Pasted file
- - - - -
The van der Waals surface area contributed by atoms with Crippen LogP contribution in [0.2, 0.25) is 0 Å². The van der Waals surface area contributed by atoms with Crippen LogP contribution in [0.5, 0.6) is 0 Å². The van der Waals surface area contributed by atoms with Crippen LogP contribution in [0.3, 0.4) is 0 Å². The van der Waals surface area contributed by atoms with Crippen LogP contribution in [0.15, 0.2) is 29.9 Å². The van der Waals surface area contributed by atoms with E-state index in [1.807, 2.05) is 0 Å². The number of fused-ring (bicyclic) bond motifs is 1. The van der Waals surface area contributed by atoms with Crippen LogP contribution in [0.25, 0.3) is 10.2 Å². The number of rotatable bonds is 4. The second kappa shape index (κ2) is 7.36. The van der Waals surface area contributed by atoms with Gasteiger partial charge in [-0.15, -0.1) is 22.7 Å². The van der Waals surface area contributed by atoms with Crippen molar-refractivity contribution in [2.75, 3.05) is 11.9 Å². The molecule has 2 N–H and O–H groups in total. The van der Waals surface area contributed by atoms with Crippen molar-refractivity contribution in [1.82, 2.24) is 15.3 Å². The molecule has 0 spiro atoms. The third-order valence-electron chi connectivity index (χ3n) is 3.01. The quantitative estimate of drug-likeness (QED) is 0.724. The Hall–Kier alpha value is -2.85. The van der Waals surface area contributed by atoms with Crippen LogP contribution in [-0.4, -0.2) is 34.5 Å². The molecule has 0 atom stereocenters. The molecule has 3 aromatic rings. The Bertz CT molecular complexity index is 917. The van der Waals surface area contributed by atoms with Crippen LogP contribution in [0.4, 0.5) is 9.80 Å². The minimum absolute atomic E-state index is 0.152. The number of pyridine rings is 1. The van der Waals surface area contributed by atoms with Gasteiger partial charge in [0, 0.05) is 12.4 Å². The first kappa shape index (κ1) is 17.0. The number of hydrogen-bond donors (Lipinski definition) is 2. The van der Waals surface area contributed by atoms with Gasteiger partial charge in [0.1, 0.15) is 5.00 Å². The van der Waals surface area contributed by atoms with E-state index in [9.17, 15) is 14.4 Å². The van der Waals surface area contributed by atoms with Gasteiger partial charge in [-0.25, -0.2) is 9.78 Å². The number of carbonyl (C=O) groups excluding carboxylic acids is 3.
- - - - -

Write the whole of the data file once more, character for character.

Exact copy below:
The van der Waals surface area contributed by atoms with Crippen LogP contribution in [0.2, 0.25) is 0 Å². The van der Waals surface area contributed by atoms with Crippen LogP contribution in [0.5, 0.6) is 0 Å². The van der Waals surface area contributed by atoms with Crippen LogP contribution in [0.3, 0.4) is 0 Å². The van der Waals surface area contributed by atoms with Crippen LogP contribution in [0.15, 0.2) is 29.9 Å². The van der Waals surface area contributed by atoms with E-state index in [1.807, 2.05) is 0 Å². The number of fused-ring (bicyclic) bond motifs is 1. The van der Waals surface area contributed by atoms with Crippen LogP contribution in [0.25, 0.3) is 10.2 Å². The number of rotatable bonds is 4. The second kappa shape index (κ2) is 7.36. The van der Waals surface area contributed by atoms with Gasteiger partial charge in [-0.15, -0.1) is 22.7 Å². The van der Waals surface area contributed by atoms with Crippen molar-refractivity contribution in [2.75, 3.05) is 11.9 Å². The molecule has 2 N–H and O–H groups in total. The van der Waals surface area contributed by atoms with Crippen molar-refractivity contribution in [1.82, 2.24) is 15.3 Å². The molecule has 0 spiro atoms. The third-order valence-electron chi connectivity index (χ3n) is 3.01. The quantitative estimate of drug-likeness (QED) is 0.724. The Hall–Kier alpha value is -2.85. The van der Waals surface area contributed by atoms with Crippen LogP contribution in [-0.4, -0.2) is 34.5 Å². The molecule has 0 atom stereocenters. The molecule has 3 aromatic rings. The Bertz CT molecular complexity index is 917. The van der Waals surface area contributed by atoms with Crippen LogP contribution in [0.4, 0.5) is 9.80 Å². The minimum absolute atomic E-state index is 0.152. The number of pyridine rings is 1. The van der Waals surface area contributed by atoms with Gasteiger partial charge in [0, 0.05) is 12.4 Å². The first kappa shape index (κ1) is 17.0. The number of hydrogen-bond donors (Lipinski definition) is 2. The van der Waals surface area contributed by atoms with Gasteiger partial charge in [0.1, 0.15) is 5.00 Å². The van der Waals surface area contributed by atoms with E-state index in [9.17, 15) is 14.4 Å². The van der Waals surface area contributed by atoms with Gasteiger partial charge in [-0.25, -0.2) is 9.78 Å². The number of carbonyl (C=O) groups excluding carboxylic acids is 3.